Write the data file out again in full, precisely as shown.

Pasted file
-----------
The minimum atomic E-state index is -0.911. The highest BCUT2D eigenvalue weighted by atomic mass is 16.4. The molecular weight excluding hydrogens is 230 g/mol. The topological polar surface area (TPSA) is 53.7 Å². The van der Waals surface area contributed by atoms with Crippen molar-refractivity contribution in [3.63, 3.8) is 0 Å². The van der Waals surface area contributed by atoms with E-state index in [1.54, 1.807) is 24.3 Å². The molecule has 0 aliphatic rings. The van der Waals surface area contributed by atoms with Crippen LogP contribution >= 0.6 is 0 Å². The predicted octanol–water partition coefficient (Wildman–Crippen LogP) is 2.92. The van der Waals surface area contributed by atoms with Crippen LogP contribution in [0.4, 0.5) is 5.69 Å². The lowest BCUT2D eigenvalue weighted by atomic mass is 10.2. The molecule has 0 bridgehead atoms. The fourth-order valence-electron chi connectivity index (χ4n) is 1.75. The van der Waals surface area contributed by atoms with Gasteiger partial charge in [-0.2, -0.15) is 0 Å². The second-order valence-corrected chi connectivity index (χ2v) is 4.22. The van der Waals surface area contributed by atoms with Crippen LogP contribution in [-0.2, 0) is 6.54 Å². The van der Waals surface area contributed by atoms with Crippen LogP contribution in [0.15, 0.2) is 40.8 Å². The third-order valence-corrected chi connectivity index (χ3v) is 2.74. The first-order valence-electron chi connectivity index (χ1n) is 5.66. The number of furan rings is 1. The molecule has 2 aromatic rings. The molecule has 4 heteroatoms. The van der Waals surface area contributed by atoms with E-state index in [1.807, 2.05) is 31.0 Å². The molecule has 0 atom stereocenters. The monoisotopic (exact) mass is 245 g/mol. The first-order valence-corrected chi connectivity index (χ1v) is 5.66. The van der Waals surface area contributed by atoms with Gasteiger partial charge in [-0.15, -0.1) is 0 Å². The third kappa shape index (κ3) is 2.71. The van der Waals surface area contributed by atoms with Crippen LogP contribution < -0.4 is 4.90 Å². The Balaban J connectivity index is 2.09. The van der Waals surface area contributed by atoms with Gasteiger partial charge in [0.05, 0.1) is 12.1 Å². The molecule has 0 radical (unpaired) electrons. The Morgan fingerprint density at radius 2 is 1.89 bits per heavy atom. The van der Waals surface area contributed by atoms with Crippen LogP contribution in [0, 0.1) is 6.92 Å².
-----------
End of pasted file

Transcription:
The minimum atomic E-state index is -0.911. The highest BCUT2D eigenvalue weighted by atomic mass is 16.4. The molecular weight excluding hydrogens is 230 g/mol. The topological polar surface area (TPSA) is 53.7 Å². The van der Waals surface area contributed by atoms with Crippen molar-refractivity contribution in [3.63, 3.8) is 0 Å². The van der Waals surface area contributed by atoms with E-state index in [1.54, 1.807) is 24.3 Å². The molecule has 0 aliphatic rings. The van der Waals surface area contributed by atoms with Crippen LogP contribution >= 0.6 is 0 Å². The predicted octanol–water partition coefficient (Wildman–Crippen LogP) is 2.92. The van der Waals surface area contributed by atoms with Crippen LogP contribution in [0.4, 0.5) is 5.69 Å². The lowest BCUT2D eigenvalue weighted by atomic mass is 10.2. The molecule has 0 bridgehead atoms. The fourth-order valence-electron chi connectivity index (χ4n) is 1.75. The van der Waals surface area contributed by atoms with Gasteiger partial charge in [-0.2, -0.15) is 0 Å². The second-order valence-corrected chi connectivity index (χ2v) is 4.22. The van der Waals surface area contributed by atoms with Crippen LogP contribution in [-0.2, 0) is 6.54 Å². The van der Waals surface area contributed by atoms with Crippen LogP contribution in [0.15, 0.2) is 40.8 Å². The third-order valence-corrected chi connectivity index (χ3v) is 2.74. The first-order valence-electron chi connectivity index (χ1n) is 5.66. The number of furan rings is 1. The molecule has 2 aromatic rings. The molecule has 4 heteroatoms. The van der Waals surface area contributed by atoms with E-state index in [1.807, 2.05) is 31.0 Å². The molecule has 0 atom stereocenters. The monoisotopic (exact) mass is 245 g/mol. The first-order valence-corrected chi connectivity index (χ1v) is 5.66. The van der Waals surface area contributed by atoms with Gasteiger partial charge in [-0.15, -0.1) is 0 Å². The third kappa shape index (κ3) is 2.71. The van der Waals surface area contributed by atoms with Crippen LogP contribution < -0.4 is 4.90 Å². The Balaban J connectivity index is 2.09. The van der Waals surface area contributed by atoms with Gasteiger partial charge in [0.05, 0.1) is 12.1 Å². The molecule has 0 radical (unpaired) electrons. The Morgan fingerprint density at radius 2 is 1.89 bits per heavy atom. The van der Waals surface area contributed by atoms with Crippen LogP contribution in [0, 0.1) is 6.92 Å².